Ruth Jeng is the Founder of The Peach Foundation, a nonprofit organization with the mission of giving children from the poorest parts of China opportunities to complete a college education. Previously, Ruth worked at various Fortune 500 companies before starting her own real estate investment company in the early 90s. Her business focused on apartments and hotel resorts. After retiring in 1998, Ruth devoted herself fully on projects that improved children’s education in disadvantaged regions of China. She is also a volunteer at the Bay Area Suicide Prevention Center. Ruth holds a B.A. in English Literature from Fu Jen Catholic University and a MBA from Golden Gate University.
What is your background?
Ruth Jeng: Got a MBA from Golden University. I worked at various Fortune 500 companies before starting my own real estate investment company in the early 90’s. My business included apartments and hotel resorts. I was retired in 1998. I started as a volunteer at the Bay Area Suicide Prevention Center, later in 2001 I devoted myself fully on project that improved children’s education in disadvantaged regions of China.
You are the Founder and CEO at The Peach Foundation, a nonprofit organization with the mission of giving children from the poorest parts of China opportunities to complete a college education. What inspired you to found The Peach Foundation, and what has its impact been so far?
Ruth Jeng: The inspiration comes from my misery seeing people suffer and I feel suffered too. In order to eliminate my suffering, I start to roll up my sleeves and do something.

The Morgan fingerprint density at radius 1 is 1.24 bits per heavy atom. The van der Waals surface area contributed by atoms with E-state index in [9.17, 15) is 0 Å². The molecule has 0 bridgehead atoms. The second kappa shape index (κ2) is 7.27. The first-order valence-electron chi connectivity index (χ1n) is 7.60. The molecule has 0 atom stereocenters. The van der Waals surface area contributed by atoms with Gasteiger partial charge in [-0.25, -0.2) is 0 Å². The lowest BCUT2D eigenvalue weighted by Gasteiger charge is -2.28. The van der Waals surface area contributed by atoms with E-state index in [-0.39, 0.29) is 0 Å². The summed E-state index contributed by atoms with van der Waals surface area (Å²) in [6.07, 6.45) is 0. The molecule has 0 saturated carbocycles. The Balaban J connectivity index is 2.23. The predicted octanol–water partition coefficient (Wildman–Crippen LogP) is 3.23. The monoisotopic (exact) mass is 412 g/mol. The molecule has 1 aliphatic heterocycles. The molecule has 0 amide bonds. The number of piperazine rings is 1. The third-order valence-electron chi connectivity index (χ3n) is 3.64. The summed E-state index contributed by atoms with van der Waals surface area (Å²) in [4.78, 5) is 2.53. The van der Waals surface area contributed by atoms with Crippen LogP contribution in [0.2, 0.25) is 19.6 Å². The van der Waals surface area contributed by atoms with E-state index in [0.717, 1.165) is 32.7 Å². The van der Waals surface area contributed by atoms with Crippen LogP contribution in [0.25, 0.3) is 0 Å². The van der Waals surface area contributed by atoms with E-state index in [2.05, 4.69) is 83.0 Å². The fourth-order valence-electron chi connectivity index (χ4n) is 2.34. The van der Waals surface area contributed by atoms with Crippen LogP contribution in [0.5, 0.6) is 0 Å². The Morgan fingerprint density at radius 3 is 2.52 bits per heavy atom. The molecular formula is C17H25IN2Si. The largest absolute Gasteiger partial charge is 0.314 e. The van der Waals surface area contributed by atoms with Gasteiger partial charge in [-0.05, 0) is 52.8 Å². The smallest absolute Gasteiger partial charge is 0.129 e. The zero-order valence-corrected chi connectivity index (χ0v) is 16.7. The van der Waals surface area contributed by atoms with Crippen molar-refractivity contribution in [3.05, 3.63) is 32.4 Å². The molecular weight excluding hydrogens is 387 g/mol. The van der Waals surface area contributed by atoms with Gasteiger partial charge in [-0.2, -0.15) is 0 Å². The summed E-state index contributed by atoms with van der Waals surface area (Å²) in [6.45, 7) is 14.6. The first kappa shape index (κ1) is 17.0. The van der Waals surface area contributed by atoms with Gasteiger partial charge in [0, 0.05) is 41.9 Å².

We have helped more than 8000 children since inception. Out of 8000 children, 2000 have graduated from colleges and working in many fields, such as teachers, doctors, nurses, government employees, etc. Now they can help their aging parents, help the children of their uneducated sibling’s children to go to schools. Every child carry burden of at least 20 members of family household. In other words, every Peach child is expected to help his/her family of 20 members. Now with the success of this child, his/her family have hope.
What are some of the main barriers to education access unique to girls in Yunnan, China?
Ruth Jeng: In a family, girls are considered other people’s properties because girls will be married off, so the parents do not want to invest in girls. If there are girls and boys in the family, parents will send the boys to schools first, if any money left, then, girls. Many times, parents will force the girls to work to support the boys to go to schools.
How did you first become passionate about improving access to education in China, and what motivates you to continue advocating for education every day?
Ruth Jeng: I feel education is the most important thing a person can get, it is as important as air and water. Without education, this person will never have a chance in the society unless this society is in the Amazon jungle.
What motivated me? The relief from the children, the smile from the children, I have solved their school problems, now they can go to school. This accomplishment has eliminated my suffering and motivates to do more for more children.
Ruth Jeng: Financial aid is to help the kids to pay for tuition.
We have two types of loans:
A: small loan, to help kids buy food to eat when in the school.
B: college loan is to help kids going to colleges as we stop financial aids when they enter colleges.
Food is very important to substantiate kids staying in the schools. Kids can ask the school to delay tuition payment, but kids can’t ask the stomach to delay food.
Can you talk about one woman who has impacted your life?
Ruth Jeng: Mother Teresa.